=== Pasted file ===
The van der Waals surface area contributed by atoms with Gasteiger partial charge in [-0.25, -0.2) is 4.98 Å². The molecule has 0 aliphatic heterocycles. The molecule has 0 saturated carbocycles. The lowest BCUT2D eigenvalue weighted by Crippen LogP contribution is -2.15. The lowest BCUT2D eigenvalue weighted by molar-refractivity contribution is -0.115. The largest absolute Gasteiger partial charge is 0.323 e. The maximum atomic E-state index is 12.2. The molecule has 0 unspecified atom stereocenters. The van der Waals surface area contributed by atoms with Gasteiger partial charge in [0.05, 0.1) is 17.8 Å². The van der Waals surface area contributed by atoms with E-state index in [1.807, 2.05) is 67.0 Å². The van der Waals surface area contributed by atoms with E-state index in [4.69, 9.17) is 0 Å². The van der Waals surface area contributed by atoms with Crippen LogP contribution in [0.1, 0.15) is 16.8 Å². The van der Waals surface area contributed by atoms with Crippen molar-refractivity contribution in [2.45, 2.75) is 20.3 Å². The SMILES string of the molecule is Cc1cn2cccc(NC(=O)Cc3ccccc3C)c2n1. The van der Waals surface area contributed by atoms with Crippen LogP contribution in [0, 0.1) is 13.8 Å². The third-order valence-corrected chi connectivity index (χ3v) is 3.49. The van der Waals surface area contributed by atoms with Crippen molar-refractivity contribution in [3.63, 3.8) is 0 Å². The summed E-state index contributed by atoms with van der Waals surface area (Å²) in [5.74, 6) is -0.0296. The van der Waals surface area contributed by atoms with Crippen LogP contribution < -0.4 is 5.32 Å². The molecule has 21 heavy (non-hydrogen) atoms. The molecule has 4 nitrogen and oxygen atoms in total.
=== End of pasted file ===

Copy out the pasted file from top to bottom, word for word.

The van der Waals surface area contributed by atoms with Gasteiger partial charge in [-0.25, -0.2) is 4.98 Å². The molecule has 0 aliphatic heterocycles. The molecule has 0 saturated carbocycles. The lowest BCUT2D eigenvalue weighted by Crippen LogP contribution is -2.15. The lowest BCUT2D eigenvalue weighted by molar-refractivity contribution is -0.115. The largest absolute Gasteiger partial charge is 0.323 e. The maximum atomic E-state index is 12.2. The molecule has 0 unspecified atom stereocenters. The van der Waals surface area contributed by atoms with Gasteiger partial charge in [0.05, 0.1) is 17.8 Å². The van der Waals surface area contributed by atoms with E-state index in [1.807, 2.05) is 67.0 Å². The van der Waals surface area contributed by atoms with E-state index in [4.69, 9.17) is 0 Å². The van der Waals surface area contributed by atoms with Crippen LogP contribution in [0.1, 0.15) is 16.8 Å². The van der Waals surface area contributed by atoms with Crippen molar-refractivity contribution in [2.45, 2.75) is 20.3 Å². The SMILES string of the molecule is Cc1cn2cccc(NC(=O)Cc3ccccc3C)c2n1. The van der Waals surface area contributed by atoms with Crippen LogP contribution in [0, 0.1) is 13.8 Å². The third-order valence-corrected chi connectivity index (χ3v) is 3.49. The van der Waals surface area contributed by atoms with Crippen molar-refractivity contribution in [3.63, 3.8) is 0 Å². The summed E-state index contributed by atoms with van der Waals surface area (Å²) in [5.74, 6) is -0.0296. The van der Waals surface area contributed by atoms with Crippen LogP contribution < -0.4 is 5.32 Å². The molecule has 21 heavy (non-hydrogen) atoms. The molecule has 4 nitrogen and oxygen atoms in total.